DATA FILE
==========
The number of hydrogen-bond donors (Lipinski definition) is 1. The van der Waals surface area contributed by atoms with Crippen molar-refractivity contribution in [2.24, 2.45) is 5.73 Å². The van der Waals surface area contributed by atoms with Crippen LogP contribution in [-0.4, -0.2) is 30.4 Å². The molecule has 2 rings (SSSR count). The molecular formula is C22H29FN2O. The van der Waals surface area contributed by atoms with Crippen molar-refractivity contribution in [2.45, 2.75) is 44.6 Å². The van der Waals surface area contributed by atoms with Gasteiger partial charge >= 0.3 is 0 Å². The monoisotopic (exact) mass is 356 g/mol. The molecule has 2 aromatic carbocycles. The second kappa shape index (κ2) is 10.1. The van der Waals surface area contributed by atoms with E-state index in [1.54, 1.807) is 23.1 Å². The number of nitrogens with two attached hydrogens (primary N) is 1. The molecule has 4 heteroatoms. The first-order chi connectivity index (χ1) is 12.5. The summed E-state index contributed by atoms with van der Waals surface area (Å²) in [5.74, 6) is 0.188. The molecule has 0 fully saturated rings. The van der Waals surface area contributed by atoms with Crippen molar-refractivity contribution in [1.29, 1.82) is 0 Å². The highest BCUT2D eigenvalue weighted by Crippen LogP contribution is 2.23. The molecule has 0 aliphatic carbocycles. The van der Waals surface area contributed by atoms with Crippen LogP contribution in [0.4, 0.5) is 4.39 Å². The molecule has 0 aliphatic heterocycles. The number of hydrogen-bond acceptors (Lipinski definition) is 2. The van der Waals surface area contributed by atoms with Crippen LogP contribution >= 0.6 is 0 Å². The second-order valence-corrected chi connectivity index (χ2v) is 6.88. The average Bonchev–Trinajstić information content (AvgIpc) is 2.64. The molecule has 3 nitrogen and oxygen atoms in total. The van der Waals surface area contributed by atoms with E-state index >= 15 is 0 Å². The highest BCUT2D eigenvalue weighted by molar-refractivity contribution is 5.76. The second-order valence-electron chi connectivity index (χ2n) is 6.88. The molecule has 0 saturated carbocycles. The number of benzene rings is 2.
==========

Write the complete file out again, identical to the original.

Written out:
The number of hydrogen-bond donors (Lipinski definition) is 1. The van der Waals surface area contributed by atoms with Crippen molar-refractivity contribution in [2.24, 2.45) is 5.73 Å². The van der Waals surface area contributed by atoms with Crippen LogP contribution in [-0.4, -0.2) is 30.4 Å². The molecule has 2 rings (SSSR count). The molecular formula is C22H29FN2O. The van der Waals surface area contributed by atoms with Crippen molar-refractivity contribution in [2.45, 2.75) is 44.6 Å². The van der Waals surface area contributed by atoms with Gasteiger partial charge >= 0.3 is 0 Å². The monoisotopic (exact) mass is 356 g/mol. The molecule has 2 aromatic carbocycles. The second kappa shape index (κ2) is 10.1. The van der Waals surface area contributed by atoms with E-state index in [1.54, 1.807) is 23.1 Å². The number of nitrogens with two attached hydrogens (primary N) is 1. The molecule has 4 heteroatoms. The first-order chi connectivity index (χ1) is 12.5. The summed E-state index contributed by atoms with van der Waals surface area (Å²) in [5.74, 6) is 0.188. The molecule has 0 fully saturated rings. The van der Waals surface area contributed by atoms with Crippen molar-refractivity contribution in [1.29, 1.82) is 0 Å². The highest BCUT2D eigenvalue weighted by Crippen LogP contribution is 2.23. The molecule has 0 aliphatic carbocycles. The van der Waals surface area contributed by atoms with Crippen LogP contribution in [0.4, 0.5) is 4.39 Å². The molecule has 0 aliphatic heterocycles. The number of hydrogen-bond acceptors (Lipinski definition) is 2. The van der Waals surface area contributed by atoms with Crippen LogP contribution >= 0.6 is 0 Å². The second-order valence-corrected chi connectivity index (χ2v) is 6.88. The average Bonchev–Trinajstić information content (AvgIpc) is 2.64. The molecule has 3 nitrogen and oxygen atoms in total. The van der Waals surface area contributed by atoms with E-state index >= 15 is 0 Å². The highest BCUT2D eigenvalue weighted by molar-refractivity contribution is 5.76. The second-order valence-electron chi connectivity index (χ2n) is 6.88. The molecule has 0 saturated carbocycles. The number of benzene rings is 2.